Nutrient Cycling from Manure Can Improve Forage Production in Pastures
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The increase in fertilizer prices has producers looking for alternative ways that help them maintain forage production and grazing efficiency. Approximately, 80 to 90% of some nutrients such as phosphorus and potassium enter the pasture via manure deposition. However, improper grazing management can affect the nutrient distribution and cycling. The manure distribution can be affected by pasture topography, the placing of shade, water, and resting areas.
Pasture systems are complex cycles of nutrients. Most nutrients are cycled through soil microbes (earthworms, bacteria, and fungi), pasture plants, and livestock. The partitioning of nutrients can be affected by urine and manure. Nutrients such as phosphorus, magnesium, and calcium are mainly cycled back to the soil through manure deposition. On the other hand, urine contains nitrogen, potassium, and sodium. Nitrogen in the manure will be released more slowly and microbial activity breaks down the organic matter. Cattle manure is a dilute fertilizer due to its high content of water and organic materials. A 1,000-pound cow can produce approximately 22,000 lbs (11 tons) of wet manure (85% moisture) and 208 gallons of urine per year (Ball et al., 2015). This is equivalent to 154 pounds of nitrogen (N), 44 pounds of phosphorus (P), 99 pounds of potassium, 19 pounds of sulfur, 26 pounds of calcium, and 22 pounds of magnesium. On the other hand, cow urine contains approximately 95% water, 2.5% urea, and 2.5% minerals, salts, hormones, and enzymes. It also contains small traces of iron, calcium, phosphorus, salts, manganese, sulfur, phosphate, and potassium. The amount of N is 2.3 gallons of nitrogen per year in urine. Nutrient cycling from manure is equivalent to a yearly application of 337 pounds of urea, 165 pounds of potash, and 96 pounds of phosphate. The economic value is equivalent to $273.90 in fertilizer value.
The manure nutrient cycle (food soil web) has many interconnected players and processes. This web includes fungi, bacteria, nematodes, and arthropods. Several bacterial species such as Proteobacteria, Bacteroidota, and Firmicutes has known to be beneficial to cattle manure decomposition and nutrient cycling. Microbes such as mycorrhizal fungi play a big part in supplying nutrients to plants. These fungi can mine nutrients and make them available to plant roots in ex-change for nutrients (sugars) from the plant root. It is also important to maintain a healthy insect population such as dung beetles to help with manure degradation. Dung beetles play an important role in nutrient cycling by the removal and burial of manure from the soil surface in the form of food for their young insects through the dwelling, rolling, and tunneling. Dung beetles or other tunneling species are the most beneficial insects to pasture health by increasing perco-lation, introducing organic matter into the soil, and increasing nutrient cycling.
How many pastures do you have with grasses growing in manure piles and not touched by the livestock?
Many of the nutrients consumed by livestock through grazing are returned to the soil through manure and urine. Graz-ing management affects the rate and timing of nutrient cycling. Nutrient cycling is faster on grazed than ungrazed pas-tures because most of the nutrients in manure have been converted from organic (plant material) to inorganic, plant-available forms during digestion. Short grazing rotations with high stocking density result in more uniform forage utiliza-tion and manure deposition. On the other hand, the trampling of forages might slow the cycling process since decomposition might require greater microbial activity. Forage growth on manure piles tends to be avoided by livestock creating a heterogenous forage distribution and decreasing forage utilization. It can take from six months to two years for manure piles to break down and release nutrients. Breaking pile manures can increase forage availability from 1,000 to 2,500 pounds per acre. Breaking up manure piles will distribute the nutrients (nitrogen, phosphorus, potassium) attached to the organic matter in the manure and make them available for plant growth. Dragging will also help incorporate these nutrients into the soil and prevent nutrient losses through runoff.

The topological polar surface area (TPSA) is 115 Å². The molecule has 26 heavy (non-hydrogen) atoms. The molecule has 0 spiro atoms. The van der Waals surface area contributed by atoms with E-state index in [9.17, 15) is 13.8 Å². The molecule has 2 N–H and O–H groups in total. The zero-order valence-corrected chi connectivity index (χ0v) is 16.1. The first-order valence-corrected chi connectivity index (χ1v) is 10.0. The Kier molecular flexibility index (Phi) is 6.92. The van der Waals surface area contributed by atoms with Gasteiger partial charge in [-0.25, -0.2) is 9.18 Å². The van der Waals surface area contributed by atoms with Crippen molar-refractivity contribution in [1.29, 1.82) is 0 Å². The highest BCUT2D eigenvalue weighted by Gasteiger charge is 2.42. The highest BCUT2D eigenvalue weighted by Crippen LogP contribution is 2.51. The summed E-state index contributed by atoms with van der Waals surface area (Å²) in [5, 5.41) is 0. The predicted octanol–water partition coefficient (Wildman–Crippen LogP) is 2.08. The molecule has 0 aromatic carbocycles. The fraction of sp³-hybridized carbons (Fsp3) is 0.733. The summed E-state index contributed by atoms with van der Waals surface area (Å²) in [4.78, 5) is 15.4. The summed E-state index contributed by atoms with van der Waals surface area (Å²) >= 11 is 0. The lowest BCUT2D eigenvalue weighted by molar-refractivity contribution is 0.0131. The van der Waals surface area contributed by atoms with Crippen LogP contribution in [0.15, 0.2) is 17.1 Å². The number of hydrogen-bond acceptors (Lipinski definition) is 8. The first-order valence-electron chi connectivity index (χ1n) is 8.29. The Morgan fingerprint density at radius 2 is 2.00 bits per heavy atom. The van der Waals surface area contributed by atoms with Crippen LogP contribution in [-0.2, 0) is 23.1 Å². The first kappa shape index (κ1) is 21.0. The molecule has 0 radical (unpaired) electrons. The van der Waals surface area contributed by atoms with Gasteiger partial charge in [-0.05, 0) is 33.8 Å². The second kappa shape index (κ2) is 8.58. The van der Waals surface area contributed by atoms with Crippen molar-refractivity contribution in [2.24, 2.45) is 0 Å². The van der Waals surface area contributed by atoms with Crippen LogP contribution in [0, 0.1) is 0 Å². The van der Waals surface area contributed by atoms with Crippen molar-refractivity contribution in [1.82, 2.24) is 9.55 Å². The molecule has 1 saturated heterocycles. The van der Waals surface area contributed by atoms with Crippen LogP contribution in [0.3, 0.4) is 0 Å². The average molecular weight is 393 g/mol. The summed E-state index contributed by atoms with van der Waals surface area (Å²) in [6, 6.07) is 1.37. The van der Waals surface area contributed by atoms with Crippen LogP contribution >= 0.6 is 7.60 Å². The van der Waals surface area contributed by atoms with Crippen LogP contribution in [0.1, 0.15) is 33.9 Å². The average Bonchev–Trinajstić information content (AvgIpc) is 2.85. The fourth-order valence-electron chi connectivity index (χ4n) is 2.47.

Cattle manure is a valuable source of key macronutrients including nitrogen (N), phosphorus (P), potassium (K), sulfur (S), magnesium (Mg), and calcium (Ca). An efficient and environmental use of livestock manure can be a valuable source of organic matter, nutrients, and carbon to pastures in the southern USA. It is important to keep in mind that us-ing just manure as a nutrient management practice will require a good grazing management approach to increase the uniformity of distribution and sometimes the nutrient level might not match the nutrient requirement of the forage crop being grown. It is not possible to customize a fertility program based on manure applications since nutrient availability can vary during the growing season based on microbial activity, animal species, forage species, feed ratio, organic mat-ter decomposition, and nutrient uptake and cycling. The availability of nutrients and efficiency of utilization of these nutri-ents by a forage crop is also influenced determined by soil type and climate conditions.